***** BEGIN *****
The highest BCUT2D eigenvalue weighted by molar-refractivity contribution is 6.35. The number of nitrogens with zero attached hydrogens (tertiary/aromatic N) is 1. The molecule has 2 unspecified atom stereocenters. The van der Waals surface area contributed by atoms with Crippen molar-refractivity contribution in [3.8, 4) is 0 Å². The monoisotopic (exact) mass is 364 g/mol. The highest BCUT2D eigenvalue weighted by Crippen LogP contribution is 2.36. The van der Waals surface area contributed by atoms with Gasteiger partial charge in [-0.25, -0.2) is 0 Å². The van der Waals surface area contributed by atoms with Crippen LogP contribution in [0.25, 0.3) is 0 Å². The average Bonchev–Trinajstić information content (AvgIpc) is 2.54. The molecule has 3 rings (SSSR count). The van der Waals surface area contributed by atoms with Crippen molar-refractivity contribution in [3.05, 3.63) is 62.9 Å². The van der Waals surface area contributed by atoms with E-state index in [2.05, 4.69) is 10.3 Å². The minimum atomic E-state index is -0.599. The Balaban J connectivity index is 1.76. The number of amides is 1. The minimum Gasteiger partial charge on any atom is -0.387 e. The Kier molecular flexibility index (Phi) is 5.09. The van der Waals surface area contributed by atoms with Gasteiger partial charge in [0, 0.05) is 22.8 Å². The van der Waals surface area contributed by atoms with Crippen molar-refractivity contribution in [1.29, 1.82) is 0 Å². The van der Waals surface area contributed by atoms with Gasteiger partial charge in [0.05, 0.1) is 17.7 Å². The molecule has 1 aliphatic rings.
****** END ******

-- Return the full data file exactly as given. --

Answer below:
The highest BCUT2D eigenvalue weighted by molar-refractivity contribution is 6.35. The number of nitrogens with zero attached hydrogens (tertiary/aromatic N) is 1. The molecule has 2 unspecified atom stereocenters. The van der Waals surface area contributed by atoms with Crippen molar-refractivity contribution in [3.8, 4) is 0 Å². The monoisotopic (exact) mass is 364 g/mol. The highest BCUT2D eigenvalue weighted by Crippen LogP contribution is 2.36. The van der Waals surface area contributed by atoms with Gasteiger partial charge in [-0.25, -0.2) is 0 Å². The van der Waals surface area contributed by atoms with Crippen LogP contribution in [0.25, 0.3) is 0 Å². The average Bonchev–Trinajstić information content (AvgIpc) is 2.54. The molecule has 3 rings (SSSR count). The van der Waals surface area contributed by atoms with Crippen molar-refractivity contribution in [3.05, 3.63) is 62.9 Å². The van der Waals surface area contributed by atoms with E-state index in [2.05, 4.69) is 10.3 Å². The minimum atomic E-state index is -0.599. The Balaban J connectivity index is 1.76. The number of amides is 1. The minimum Gasteiger partial charge on any atom is -0.387 e. The Kier molecular flexibility index (Phi) is 5.09. The van der Waals surface area contributed by atoms with Gasteiger partial charge in [0, 0.05) is 22.8 Å². The van der Waals surface area contributed by atoms with Crippen molar-refractivity contribution in [1.29, 1.82) is 0 Å². The van der Waals surface area contributed by atoms with Gasteiger partial charge in [0.05, 0.1) is 17.7 Å². The molecule has 1 aliphatic rings.